The Irish Sea border has highlighted that we have a prime minister who is neither right nor honourable and unionists who are not unionist

The prime minister in Parliament this week. He does not live up to his full title 'the Right Honourable' Boris Johnson, says Davy WightThe prime minister in Parliament this week. He does not live up to his full title 'the Right Honourable' Boris Johnson, says Davy Wight
The prime minister in Parliament this week. He does not live up to his full title 'the Right Honourable' Boris Johnson, says Davy Wight
A letter from Davy Wight:

August 2020. The Right Honourable Boris Johnson MP, Prime Minister of the United Kingdom, promised. “There will be no border down the Irish Sea - over my dead body.”

As of today’s date, despite attempted denial by Johnson’s obviously purblind familiar Lewis, that border demonstrably exists and Johnson still appears to be in good health.

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The PM therefore can claim to be neither right nor honourable. I would suggest that under the Trade Descriptions Act 1968 as amended by the Consumer Protection from Unfair Trading Regulations 2008 those two words are patently misleading, untrue and should be removed from Johnson’s title forthwith.

Letter to the editorLetter to the editor
Letter to the editor

As for our ‘unionist’ politicians here, I have picked stronger, less ossified backbones out of a tin of sardines.

Not only did they cravenly sign up to legislation enabling that border but now, with the honourable exception of Lyons, they are actively, and some might add treasonably, facilitating the border’s operation.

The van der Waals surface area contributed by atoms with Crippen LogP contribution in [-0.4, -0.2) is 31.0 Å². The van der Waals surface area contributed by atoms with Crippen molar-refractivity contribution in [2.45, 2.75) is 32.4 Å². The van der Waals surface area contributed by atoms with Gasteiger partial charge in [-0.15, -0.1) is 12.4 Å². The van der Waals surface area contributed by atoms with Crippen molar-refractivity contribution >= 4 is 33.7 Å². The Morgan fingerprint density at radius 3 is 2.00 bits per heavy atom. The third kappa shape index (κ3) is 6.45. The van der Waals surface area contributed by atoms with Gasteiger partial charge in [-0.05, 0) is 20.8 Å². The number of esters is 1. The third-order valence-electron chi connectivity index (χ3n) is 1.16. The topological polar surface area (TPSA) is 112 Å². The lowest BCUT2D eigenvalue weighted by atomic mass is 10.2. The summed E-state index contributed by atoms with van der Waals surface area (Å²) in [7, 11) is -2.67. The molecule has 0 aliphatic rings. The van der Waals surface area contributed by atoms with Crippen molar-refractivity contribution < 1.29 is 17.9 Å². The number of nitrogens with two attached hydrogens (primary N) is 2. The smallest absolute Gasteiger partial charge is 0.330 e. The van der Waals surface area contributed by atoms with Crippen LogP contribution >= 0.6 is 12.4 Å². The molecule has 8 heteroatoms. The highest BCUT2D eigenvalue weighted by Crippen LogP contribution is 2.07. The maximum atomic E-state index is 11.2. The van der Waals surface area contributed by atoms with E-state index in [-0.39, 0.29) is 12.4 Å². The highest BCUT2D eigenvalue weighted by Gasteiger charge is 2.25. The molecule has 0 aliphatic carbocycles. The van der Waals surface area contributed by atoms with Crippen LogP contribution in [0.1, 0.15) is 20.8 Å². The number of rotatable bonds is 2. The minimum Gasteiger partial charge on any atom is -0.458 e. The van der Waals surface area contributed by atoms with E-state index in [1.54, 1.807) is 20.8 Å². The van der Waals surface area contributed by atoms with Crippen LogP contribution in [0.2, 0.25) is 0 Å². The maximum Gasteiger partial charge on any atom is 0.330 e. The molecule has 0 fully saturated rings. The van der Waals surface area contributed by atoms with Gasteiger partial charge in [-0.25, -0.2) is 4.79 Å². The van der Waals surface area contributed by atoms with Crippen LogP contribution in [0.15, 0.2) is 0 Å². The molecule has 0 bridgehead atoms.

They are voluntarily providing both infrastructure and personnel to do border checks and do the EU’s dirty work for them.

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This not at the expense of EU but of UK taxpayers and worse, the rate payers in Mid and East Antrim.

While whining after the event it is these so-called unionists themselves who are making an unprecedented assault on Northern Ireland’s secure position as an integral part of UK. These people are certainly not acting as unionists so they have neither the moral nor the legal right to continue to use that word in their party names.

To do so constitutes a clear and serious infraction of the regulations above.

Both Johnson and ‘unionist’ parties need now to be prosecuted swiftly and vigorously by the appropriate body.

Davy Wight, Carrick

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